Each morning, before dawn, Sangeeta and a group of women from Gawana village, Tehri Garhwal, trek a steep and arduous 3-km route to the nearest water source. When they came back, Sangeeta would send her daughter Kiran to fetch more water, while she prepared food and performed other household chores. Kiran was usually late for school as she not only had to fetch water but also help her mother with the household chores. She frequently suffered from diarrhoea and stomach pain because of worm infestation in her stomach. The situation was worse during the summer as the water source would dry up and they had to arrange for drinking water to be delivered by mule from further away. Despite the daily drudgery, Sangeeta still wanted to live with dignity and fervently hoped for a change in their abysmal standard of living.
Sangeeta was a dreamer and a doer. Wanting to solve the problem of fetching potable water from far-off sources, she contacted Himalayan Institute Hospital Trust (a local organisation working in the areas of water and sanitation) and Himmotthan Society (an associate organisation of the Trusts) and submitted a proposal under Himmothan Pariyojana. Initially, confusion, indecisiveness and chaos reigned, but soon the community realised that the solution lay in their own hands. They had to unite and confidently stride forward.
During the initial period when project staff visited their village, women did not come forward during meetings or discussions, due to their shyness, recalls Sangeeta. "However, now they have gained enough confidence and discuss their issues with project staff. They are proud to be associated with the Himmothan Pariyojana."
Geeta, who also resides in Gawana village, says, "Before Himmothan, we were known as somebody's wife or mother, but now we have our own identity and the community refers to us by our individual names. Himmothan has restored our identity." Her pride in their achievements is evident in her voice.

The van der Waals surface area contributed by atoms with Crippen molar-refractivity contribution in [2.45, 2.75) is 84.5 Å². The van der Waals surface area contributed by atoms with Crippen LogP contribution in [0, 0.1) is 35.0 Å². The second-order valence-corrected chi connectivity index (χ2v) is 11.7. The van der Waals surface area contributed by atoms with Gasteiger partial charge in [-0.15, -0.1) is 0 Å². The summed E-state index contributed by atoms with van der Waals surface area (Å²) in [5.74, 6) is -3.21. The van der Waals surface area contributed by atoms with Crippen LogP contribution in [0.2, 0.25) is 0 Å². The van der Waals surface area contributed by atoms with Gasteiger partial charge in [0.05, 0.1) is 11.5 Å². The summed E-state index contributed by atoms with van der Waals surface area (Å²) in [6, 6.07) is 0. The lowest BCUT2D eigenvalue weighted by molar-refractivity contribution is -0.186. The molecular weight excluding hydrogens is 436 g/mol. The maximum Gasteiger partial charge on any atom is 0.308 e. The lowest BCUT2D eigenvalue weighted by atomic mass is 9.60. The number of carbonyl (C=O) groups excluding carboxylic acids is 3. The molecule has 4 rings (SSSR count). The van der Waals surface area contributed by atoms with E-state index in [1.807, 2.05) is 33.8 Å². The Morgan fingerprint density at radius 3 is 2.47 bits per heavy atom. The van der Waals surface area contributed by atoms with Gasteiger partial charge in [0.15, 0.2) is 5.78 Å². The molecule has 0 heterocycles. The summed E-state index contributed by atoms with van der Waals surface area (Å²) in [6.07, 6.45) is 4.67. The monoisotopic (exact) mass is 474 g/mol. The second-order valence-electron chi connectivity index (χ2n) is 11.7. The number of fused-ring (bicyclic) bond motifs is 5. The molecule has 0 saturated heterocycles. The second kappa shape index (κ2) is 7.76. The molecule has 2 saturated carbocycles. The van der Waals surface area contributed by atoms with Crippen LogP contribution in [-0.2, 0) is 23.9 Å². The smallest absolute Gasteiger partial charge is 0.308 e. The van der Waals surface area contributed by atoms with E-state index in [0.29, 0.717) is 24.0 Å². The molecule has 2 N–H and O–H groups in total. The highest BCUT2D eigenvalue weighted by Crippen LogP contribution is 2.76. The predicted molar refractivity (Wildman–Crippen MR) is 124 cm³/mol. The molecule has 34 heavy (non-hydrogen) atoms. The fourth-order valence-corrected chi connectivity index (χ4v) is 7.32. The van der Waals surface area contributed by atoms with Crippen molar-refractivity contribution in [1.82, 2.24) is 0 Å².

Despite all initial setbacks, such as the flood disaster of 2013, the community worked hard to achieve their dream. They constructed one gravity-based water supply line for the main area where the majority of the population resided, and 11 rain water harvesting tanks for scattered households in the village, where the gravity-based piped scheme was not feasible. Moreover, the village also attained 100% open defecation-free status. Now, after the implementation of Himmothan Pariyojana, water is available at their doorstep, and they have access to improved sanitary facilities, with each household having its own sanitary unit. Now, Gawana village is free from 'open defecation' and the community is well-versed with personal and domestic hygiene and environmental sanitation. The village has also constructed check-dams, and planted various species of plants under the geo-hydrology based catchment area protection scheme to ensure the sustainability of their water source.
The community has appointed a village maintenance worker, who collects monthly tariff regularly, performs chlorination and takes care of preventive and curative maintenance, thus ensuring the availability of sustainable drinking water and sanitation services. Women devote the time that they saved from having to fetch water to agricultural and animal husbandry activities to generate extra income. They also have time to take proper care of their children, and even to relax. Kiran now attends her classes regularly. She is aware of personal and domestic hygiene, and is better able to concentrate on her studies.
Sangeeta's world has changed for the better, and so has that of the other villagers. Based on the analyses of technical, physical and social work done under Himmothan Pariyojana, the villagers are confident that their scheme is sustainable even beyond the expected design period.
The Trusts have commissioned 200 gravity-based water supply schemes and 573 rain water harvesting schemes, and constructed over 5,000 sanitary units in 129 villages of Uttarakhand and Himachal Pradesh under the aegis of Himmothan Pariyojana.